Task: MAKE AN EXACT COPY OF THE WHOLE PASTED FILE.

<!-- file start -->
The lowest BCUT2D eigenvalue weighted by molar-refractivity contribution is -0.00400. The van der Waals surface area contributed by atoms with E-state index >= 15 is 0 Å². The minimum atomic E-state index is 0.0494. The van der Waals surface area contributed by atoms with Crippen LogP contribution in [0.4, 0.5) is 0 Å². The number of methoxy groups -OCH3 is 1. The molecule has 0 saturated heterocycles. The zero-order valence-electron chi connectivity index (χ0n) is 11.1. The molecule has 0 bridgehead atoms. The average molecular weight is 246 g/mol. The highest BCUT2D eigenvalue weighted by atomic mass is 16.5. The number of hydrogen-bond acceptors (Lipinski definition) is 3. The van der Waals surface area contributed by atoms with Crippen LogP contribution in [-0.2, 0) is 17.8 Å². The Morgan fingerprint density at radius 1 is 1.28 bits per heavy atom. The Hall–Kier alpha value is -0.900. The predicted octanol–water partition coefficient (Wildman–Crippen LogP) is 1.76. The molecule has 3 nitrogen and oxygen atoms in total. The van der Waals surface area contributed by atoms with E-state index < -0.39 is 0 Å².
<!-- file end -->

The lowest BCUT2D eigenvalue weighted by molar-refractivity contribution is -0.00400. The van der Waals surface area contributed by atoms with E-state index >= 15 is 0 Å². The minimum atomic E-state index is 0.0494. The van der Waals surface area contributed by atoms with Crippen LogP contribution in [0.4, 0.5) is 0 Å². The number of methoxy groups -OCH3 is 1. The molecule has 0 saturated heterocycles. The zero-order valence-electron chi connectivity index (χ0n) is 11.1. The molecule has 0 bridgehead atoms. The average molecular weight is 246 g/mol. The highest BCUT2D eigenvalue weighted by atomic mass is 16.5. The number of hydrogen-bond acceptors (Lipinski definition) is 3. The van der Waals surface area contributed by atoms with Crippen LogP contribution in [-0.2, 0) is 17.8 Å². The Morgan fingerprint density at radius 1 is 1.28 bits per heavy atom. The Hall–Kier alpha value is -0.900. The predicted octanol–water partition coefficient (Wildman–Crippen LogP) is 1.76. The molecule has 3 nitrogen and oxygen atoms in total. The van der Waals surface area contributed by atoms with E-state index < -0.39 is 0 Å².